Tensions high: Council members, Cantrell administration have contentious meeting over delayed trash pickup
NEW ORLEANS (WVUE) - The New Orleans Council calls for city administration and representatives of Metro Service Group and Richard’s Disposal to return to Council Chambers to continue Friday’s special meeting.
Friday was the first time residents were able to address Metro Service Group’s CEO Jimmie Woods. It was a contentious meeting from the start. Councilmember Joseph Giarrusso said members were on the verge of issuing subpoenas to get the administration to answer their questions.
“If it’s the will of the council without jumping into crossfire, I think it will be helpful for letting us address the presentation and dive into those questions,” said Mayor Cantrell’s CAO Gilbert Montano.
“The will of the council is to have our questions answered first unless anybody disagrees with that,” Giarruso responded back.
Tension in chambers grew when Woods made claims Metro crews made “first stops” to regular routes after Ida.
“We have made several passes to every street particularly in your service area,” Woods said addressing Giarrusso, who was trying to figure what to tell residents going days without pickup, “we’re getting so many emails, calls, and social media,” Giarrusso said.
One resident sitting in the audience came to the mic, disputes Woods claims, “I’m sorry but he’s lying. I’ve been back since the Monday after the storm. I saw them pick up in my neighborhood and I saw them not pass in my block,” the resident said. “So, he can’t say they’re passing, when they’re passing where they want to pass and they’re missing where they want to miss. Don’t make an incorrect statement, a blatant lie and you say you’ve been picking up garbage when my garbage has been sitting on that curb forever.”
Woods says he understands resident frustration. He said he reached out to waste companies in the region for help, to no response.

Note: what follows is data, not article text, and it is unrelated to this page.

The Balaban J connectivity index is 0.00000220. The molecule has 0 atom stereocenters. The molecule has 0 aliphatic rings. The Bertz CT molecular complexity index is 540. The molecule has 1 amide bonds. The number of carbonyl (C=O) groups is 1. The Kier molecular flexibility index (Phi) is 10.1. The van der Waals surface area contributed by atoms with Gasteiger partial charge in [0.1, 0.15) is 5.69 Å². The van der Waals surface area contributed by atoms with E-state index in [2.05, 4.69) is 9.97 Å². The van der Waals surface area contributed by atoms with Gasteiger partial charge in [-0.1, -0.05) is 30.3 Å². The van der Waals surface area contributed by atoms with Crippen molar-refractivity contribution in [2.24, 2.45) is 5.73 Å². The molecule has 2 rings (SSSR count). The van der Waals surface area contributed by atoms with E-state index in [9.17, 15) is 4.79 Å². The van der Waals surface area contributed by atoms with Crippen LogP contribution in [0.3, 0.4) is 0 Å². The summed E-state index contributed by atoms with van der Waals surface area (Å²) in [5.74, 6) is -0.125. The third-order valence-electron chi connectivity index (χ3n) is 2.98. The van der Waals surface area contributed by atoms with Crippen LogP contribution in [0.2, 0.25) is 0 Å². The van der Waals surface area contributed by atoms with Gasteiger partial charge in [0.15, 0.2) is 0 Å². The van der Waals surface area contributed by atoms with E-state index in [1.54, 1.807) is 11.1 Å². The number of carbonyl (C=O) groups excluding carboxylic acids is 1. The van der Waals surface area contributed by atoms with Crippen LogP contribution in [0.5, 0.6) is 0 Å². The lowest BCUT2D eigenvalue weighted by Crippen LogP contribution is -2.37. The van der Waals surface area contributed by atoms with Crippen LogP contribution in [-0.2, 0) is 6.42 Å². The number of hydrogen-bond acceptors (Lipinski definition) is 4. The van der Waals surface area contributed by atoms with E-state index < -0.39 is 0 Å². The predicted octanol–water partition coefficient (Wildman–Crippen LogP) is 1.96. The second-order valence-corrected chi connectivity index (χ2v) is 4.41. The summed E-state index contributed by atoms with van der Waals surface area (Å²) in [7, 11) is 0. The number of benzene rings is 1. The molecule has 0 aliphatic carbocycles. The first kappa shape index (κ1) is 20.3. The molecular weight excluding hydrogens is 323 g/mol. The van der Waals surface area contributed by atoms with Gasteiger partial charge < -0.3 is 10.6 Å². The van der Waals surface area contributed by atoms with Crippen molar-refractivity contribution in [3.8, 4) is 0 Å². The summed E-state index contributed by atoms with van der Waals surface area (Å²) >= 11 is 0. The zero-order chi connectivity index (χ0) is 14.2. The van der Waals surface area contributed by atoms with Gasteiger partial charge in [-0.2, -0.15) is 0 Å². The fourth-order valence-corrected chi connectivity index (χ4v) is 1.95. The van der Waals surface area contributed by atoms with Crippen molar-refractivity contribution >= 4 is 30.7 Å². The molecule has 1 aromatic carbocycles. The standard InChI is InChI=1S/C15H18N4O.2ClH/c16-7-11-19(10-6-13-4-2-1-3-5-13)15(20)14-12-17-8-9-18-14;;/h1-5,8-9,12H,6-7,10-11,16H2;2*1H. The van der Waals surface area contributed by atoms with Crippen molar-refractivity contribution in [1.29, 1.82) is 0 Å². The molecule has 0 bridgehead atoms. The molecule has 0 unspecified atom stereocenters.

“It doesn’t help us financially to not collect the garbage,” Woods said. “We haven’t [shrunken] our responsibility. We’re throwing more money at this thing than we’re making to solve the problem.”
Metro has a contract with the city through 2024. Montano said city attorneys are looking into Metro’s contract, “this is something that we are absolutely going to be exploring and moving towards and due diligence related to holding people’s feet to the fire for a service the public, the city pays for that we do not receive.”
In the meantime, council members want Montano and others to consider opening temporary transfer stations across the city. If it happens, members say, haulers can drop off trash bags at those locations instead of heading to the River Birch Landfill then allowing hoppers to pick up more bags.
“In the east and the lower nine and Venetian Isles, geographically we are alike further in the east,” Councilmember Cyndi Nguyen said. “It takes two and a half hours for a garbage truck to go back and forth to River Birch and then come back. That’s wasted time.”
“I just don’t want to wait another three days just to go through, talk to LDEQ and whatnot when we already know that we can move forward with something like this, let’s just go and see what sites are workable, sites for Jimmie and others to be able to use,” said Council President Helena Moreno.
Montano says the city is trying to get FEMA to commit to reimbursing the additional costs the city is spending to pick up home waste on top of storm debris. He says typically the federal agency only picks up debris caused by a storm. “No one can rationally say that garbage was created because our citizens were negligent. The garbage was created because the power got knocked because we got hit by a category 4 hurricane,” says Councilmember Jay H. Banks. “If FEMA’s point in being here is to help us recover from a natural disaster that is a direct result from a natural disaster.”
“Yes, we are absolutely asking for the waiver,” Montano told the council “it’s just not guaranteed.” It’s a review process Montano says takes between three to four months. “Both the city and the administration, to solve this problem, do not care if we get reimbursed because it’s such a vital necessity. If it is $7 million dollars to do all of this, as a city, we have to be prepared to put that money upfront as we would anything. We can’t wait for FEMA.”
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